The Yantain Terminals, which move close to 9 million TEUs a year, are a major component of the transpacific trade routes.

Ports America Names New CPO

The nation's largest independent terminal operator, Ports America, announced Thursday that it has named Claus Michael Svendsen to the position of Chief Process Officer, effective May 1.

In his new role, Svendsen will report directly to Ports America President and CEO Michael Hassing and "be responsible for activities and actions currently under the Program Office as well as defining, structuring, and further optimizing Ports America’s processes," according to a statement.

A 10-year veteran of the maritime industry, Svendsen most recently served as CPO, Group Senior VP for European ferry operator Scandlines. He has also held various functional, operational, organizational restructuring and commercial leadership roles throughout Europe and Asia within Scandlines and A.P.Møller-Maersk.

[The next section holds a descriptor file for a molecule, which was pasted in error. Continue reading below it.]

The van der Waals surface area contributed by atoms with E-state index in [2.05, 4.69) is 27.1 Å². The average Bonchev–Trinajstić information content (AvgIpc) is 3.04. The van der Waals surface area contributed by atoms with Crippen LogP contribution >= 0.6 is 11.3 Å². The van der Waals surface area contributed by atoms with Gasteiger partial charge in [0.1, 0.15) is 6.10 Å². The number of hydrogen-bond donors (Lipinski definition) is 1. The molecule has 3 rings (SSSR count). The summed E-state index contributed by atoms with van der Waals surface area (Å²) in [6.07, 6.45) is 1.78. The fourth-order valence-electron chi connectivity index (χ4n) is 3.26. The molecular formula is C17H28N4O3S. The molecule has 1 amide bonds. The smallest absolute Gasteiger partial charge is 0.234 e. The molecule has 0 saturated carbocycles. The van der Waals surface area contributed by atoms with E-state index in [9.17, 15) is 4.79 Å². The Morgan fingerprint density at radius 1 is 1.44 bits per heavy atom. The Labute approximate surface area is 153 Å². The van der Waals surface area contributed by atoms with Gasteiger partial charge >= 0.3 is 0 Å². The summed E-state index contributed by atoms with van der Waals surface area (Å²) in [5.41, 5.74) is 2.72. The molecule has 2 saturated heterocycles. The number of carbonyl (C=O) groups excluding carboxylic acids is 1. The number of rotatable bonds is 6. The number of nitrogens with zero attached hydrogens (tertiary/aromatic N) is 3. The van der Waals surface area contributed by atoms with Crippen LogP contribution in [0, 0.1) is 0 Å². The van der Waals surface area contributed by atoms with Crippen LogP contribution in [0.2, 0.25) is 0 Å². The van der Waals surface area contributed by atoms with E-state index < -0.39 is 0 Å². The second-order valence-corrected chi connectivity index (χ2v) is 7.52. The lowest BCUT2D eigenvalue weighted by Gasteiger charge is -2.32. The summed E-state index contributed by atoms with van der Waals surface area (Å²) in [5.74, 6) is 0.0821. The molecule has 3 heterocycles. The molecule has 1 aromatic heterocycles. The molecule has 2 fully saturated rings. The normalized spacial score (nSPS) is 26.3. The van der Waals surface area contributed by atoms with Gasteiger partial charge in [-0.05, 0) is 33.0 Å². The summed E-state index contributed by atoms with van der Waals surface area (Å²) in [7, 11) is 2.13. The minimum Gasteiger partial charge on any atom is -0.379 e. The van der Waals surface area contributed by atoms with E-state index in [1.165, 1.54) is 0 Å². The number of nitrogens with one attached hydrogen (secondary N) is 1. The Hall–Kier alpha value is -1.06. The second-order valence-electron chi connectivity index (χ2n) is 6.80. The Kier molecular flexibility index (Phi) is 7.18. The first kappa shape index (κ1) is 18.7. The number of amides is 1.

Svendsen's appointment comes just over one month after Hassing, also a former Scandlines executive, was named to the Ports America CEO position.

The Iselin, N.J.-based Ports America's current portfolio includes 80 terminals at 42 ports across the nation.

Yoshida Named To Top MOL (America) Positions

Tokyo-based ocean carrier Mitsui O.S.K. Lines announced Thursday that Tsuyoshi Yoshida will become Chairman, President, and CEO, of MOL (America) Inc. effective June 22, 2010.

Yoshida, a 30-year veteran of MOL, has served assignments in Asia, Europe and North America. Since 2006 he has served as COO and Executive VP of MOL (America). He is a graduate of Yokohama National University with a bachelor's degree in Mathematics for Management.

Tuesday, April 27, 2010

Maersk Chassis Lease Firm to Expands Into Pac NW and Gulf

A.P. Moller-Maersk subsidiary Direct ChassisLink has announced plans to expand its chassis lease services into the Pacific Northwest and the Gulf of Mexico starting June 1.

The North Carolina-based Direct ChassisLink, which already offers leased chassis to drayage firms at container yards, marine terminals and railroads in Chicago, the Midwest, the Northeast and the Ohio Valley, will begin offering the service to customers in Houston, New Orleans and Mobile, Alabama, Portland, Oregon, and Seattle, Washington.